Hope for Justice in Cote d'Ivoire?

New Amnesty report on Cote d'Ivoire

Between the months of January and April of this year, Amnesty International researchers spent more than two months in Côte d’Ivoire investigating and documenting the human rights abuses that have occurred since the November run-off election for the Presidency.

The result of their work is a report, released today, which outlines grave crimes committed by parties on both sides of the political contest, and continued violence associated with communal conflict in the west.

After what was widely recognized as a free and fair election in November, Alassane Ouattara was pronounced the new president, defeating incumbent Laurent Gbagbo, who refused to step aside. Between December and April, military troops and militias loyal to each politician fought intensely for control of the country, leading to Gbagbo’s arrest on April 11 and Ouattara’s ascension to the presidency.


Continued Abuses in Sudan

In the midst of what feels like an exceptionally tumultuous time in the world and in the Middle East and North Africa particularly, it is easy to let certain issues fall by the wayside. With international intervention in Libya, continued clashes in Egypt, and the escalation of conflict in Bahrain, the people of Sudan cannot afford for the international community to forget about them.

In the past week, clashes between the South Sudan army and rebels have killed at least 70 people. Continued fighting over the disputed oil-producing region of Abyei threatens to derail peace talks between the north and the south.

The tense political climate has led Sudan’s ruling National Congress Party to take action to crush opposition. It has cracked down on opposition party members, students, and activists through violence and illegal detentions. This week the government threatened to silence internet-based dissent by using “cyber jihadists”.

Fighting in the Darfur region, where villages continue to be burnt down, has forced an estimated 66,000 people—mainly women, children, and the elderly—to seek safety in internally displaced persons (IDP) camps since January of this year, according to the UN Office for the Coordination of Humanitarian Affairs (OCHA).

The mass movement of IDPs to camps has placed “considerable strain” on resources and services, said Georg Charpentier, the UN humanitarian coordinator in Sudan, as arriving IDPs have led to increased demand for protection, food, and sanitation facilities.

Threats to the safety and wellbeing of the people of Sudan remain, and mounting political tension and violence related to the north-south split brings an increased risk of further human rights abuses in the upcoming months. We must keep up international pressure to continue to monitor and protect human rights in Sudan.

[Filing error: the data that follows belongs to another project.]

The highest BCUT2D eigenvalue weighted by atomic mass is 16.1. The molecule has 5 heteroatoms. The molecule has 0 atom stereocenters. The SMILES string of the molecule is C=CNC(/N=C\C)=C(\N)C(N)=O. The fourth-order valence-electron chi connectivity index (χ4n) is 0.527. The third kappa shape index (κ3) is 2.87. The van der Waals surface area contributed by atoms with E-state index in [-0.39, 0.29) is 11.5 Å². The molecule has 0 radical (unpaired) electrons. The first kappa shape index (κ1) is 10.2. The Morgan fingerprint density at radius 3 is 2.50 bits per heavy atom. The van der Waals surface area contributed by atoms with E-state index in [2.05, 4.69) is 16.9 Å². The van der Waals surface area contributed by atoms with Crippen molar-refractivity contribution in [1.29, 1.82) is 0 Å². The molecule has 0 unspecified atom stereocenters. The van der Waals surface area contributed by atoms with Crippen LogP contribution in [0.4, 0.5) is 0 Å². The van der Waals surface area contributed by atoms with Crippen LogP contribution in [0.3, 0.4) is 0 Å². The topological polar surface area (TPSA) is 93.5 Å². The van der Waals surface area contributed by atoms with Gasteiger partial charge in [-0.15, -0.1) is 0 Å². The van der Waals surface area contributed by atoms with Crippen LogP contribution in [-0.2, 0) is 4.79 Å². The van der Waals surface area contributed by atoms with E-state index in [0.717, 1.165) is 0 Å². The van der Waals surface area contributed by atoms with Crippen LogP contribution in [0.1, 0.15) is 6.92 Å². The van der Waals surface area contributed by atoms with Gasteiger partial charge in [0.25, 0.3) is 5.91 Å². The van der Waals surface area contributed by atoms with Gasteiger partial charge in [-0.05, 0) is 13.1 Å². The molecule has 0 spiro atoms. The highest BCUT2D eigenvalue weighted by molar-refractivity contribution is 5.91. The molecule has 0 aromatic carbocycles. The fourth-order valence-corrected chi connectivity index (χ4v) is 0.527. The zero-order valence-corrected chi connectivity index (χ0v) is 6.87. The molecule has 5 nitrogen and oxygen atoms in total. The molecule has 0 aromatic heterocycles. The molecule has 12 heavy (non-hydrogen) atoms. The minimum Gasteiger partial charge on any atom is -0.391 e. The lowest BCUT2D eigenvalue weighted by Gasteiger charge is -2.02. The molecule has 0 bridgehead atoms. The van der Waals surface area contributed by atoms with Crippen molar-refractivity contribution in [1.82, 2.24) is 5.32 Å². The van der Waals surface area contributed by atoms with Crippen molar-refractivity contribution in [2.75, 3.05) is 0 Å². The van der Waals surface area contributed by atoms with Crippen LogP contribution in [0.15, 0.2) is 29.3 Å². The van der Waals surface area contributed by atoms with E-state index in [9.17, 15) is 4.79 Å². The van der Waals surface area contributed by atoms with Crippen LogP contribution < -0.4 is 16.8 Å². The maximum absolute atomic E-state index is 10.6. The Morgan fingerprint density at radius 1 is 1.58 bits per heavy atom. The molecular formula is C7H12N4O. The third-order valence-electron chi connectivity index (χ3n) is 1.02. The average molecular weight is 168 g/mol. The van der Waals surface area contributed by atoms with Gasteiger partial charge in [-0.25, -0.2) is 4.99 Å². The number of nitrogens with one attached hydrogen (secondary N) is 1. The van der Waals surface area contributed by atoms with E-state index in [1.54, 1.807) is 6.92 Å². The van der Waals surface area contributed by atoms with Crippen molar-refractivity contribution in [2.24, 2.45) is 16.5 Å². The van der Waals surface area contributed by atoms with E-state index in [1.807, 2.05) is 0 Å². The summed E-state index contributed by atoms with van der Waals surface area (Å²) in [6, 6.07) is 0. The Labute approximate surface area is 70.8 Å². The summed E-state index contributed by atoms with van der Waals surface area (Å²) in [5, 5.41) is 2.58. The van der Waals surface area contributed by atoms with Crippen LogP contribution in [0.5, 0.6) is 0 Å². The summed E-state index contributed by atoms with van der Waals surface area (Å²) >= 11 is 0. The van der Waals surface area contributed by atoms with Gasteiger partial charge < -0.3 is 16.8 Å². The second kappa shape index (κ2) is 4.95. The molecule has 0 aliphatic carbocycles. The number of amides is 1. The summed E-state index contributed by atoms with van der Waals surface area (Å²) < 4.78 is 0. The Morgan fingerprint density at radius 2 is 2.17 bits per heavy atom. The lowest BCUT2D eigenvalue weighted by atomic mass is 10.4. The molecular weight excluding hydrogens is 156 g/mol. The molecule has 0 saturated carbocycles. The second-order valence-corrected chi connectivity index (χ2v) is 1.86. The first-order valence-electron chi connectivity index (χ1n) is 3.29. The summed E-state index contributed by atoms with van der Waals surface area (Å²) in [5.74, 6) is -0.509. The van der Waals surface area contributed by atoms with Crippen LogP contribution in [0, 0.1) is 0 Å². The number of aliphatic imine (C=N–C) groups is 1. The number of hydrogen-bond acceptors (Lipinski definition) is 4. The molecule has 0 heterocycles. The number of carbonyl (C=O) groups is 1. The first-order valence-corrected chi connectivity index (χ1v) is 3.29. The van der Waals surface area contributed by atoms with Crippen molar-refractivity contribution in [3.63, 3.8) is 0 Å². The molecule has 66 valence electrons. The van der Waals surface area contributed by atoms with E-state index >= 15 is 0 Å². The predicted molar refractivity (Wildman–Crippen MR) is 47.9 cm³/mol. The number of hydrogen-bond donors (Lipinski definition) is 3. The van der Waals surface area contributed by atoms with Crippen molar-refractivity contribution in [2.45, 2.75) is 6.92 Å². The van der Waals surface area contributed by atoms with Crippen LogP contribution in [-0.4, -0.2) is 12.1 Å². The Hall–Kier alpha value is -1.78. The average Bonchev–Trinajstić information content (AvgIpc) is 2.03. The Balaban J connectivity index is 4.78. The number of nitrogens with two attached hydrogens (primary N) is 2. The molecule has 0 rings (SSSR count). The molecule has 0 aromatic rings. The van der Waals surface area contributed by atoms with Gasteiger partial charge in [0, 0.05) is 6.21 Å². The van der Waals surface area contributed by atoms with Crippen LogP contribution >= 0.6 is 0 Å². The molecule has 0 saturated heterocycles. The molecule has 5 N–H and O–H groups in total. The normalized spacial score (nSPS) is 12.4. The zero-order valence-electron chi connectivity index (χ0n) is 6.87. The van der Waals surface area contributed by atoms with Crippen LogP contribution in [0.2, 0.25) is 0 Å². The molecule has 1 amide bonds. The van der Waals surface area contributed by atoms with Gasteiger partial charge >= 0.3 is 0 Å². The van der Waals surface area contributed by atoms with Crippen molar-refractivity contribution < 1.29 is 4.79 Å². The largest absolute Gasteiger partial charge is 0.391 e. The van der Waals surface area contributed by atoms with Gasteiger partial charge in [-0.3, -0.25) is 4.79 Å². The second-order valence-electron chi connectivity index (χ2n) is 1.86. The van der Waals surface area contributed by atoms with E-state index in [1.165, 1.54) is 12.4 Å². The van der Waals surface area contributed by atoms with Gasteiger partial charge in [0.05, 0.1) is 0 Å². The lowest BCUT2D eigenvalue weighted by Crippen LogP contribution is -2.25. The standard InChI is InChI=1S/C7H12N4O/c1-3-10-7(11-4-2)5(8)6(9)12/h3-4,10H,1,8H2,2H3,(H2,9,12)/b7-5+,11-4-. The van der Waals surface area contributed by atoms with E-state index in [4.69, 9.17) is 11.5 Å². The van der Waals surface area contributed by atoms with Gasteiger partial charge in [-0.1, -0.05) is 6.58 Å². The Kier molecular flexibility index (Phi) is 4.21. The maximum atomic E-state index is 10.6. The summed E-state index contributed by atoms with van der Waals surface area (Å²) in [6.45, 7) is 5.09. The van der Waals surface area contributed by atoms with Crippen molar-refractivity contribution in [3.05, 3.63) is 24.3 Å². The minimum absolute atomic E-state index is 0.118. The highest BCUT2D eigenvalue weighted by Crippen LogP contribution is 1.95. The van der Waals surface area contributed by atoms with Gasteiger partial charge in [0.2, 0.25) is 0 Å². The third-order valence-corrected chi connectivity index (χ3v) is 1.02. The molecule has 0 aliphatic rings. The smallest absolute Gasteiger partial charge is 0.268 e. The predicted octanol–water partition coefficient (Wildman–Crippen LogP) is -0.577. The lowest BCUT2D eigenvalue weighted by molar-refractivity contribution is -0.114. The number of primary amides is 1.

Take action to ensure accountability for crimes committed in Darfur

You can also take action now against the illegal detention of political dissenters and human rights advocates

Sara Harden, Africa Program, contributed to this blog post

Report from Cote d'Ivoire

After spending four weeks in Côte d’Ivoire investigating human rights violations, our research team just returned a few days ago with a gruesome report. Since the November 2010 elections, human rights violations – which have included extrajudicial executions, ill-treatment, arbitrary detentions, disappearances and sexual violence – have been rampant.

These violations and abuses are being committed both the security forces loyal to Laurent Gbagbo, the outgoing Ivoirian President, and the Forces Nouvelles (FN), loyal to Alassane Ouattara, the internationally recognized winner of the election.

One rape victim told our researchers:

On the 19 December, they came to my house in Abobo. They came in the middle of the night; I was sleeping with my husband and my children. They were hammering at the door. Our door is right on the street, we didn’t open. They then broke down the door, our door is made of wood. They came in, eight of them, four in plain clothes and four soldiers in military fatigues and balaclavas. Two of them took my husband outside and six of them came upon me. They told me to undress and when I didn’t, they came at me again. They all took turns raping me and threw my children to the floor, the children were crying. I was screaming. I don’t know what they were doing to my husband. After, I heard two gun shots. Then they left and I found my husband outside lying on his stomach. He was dead. The people who raped me and killed my husband told me that if I wanted to complain, I should go to Alassane Ouattara.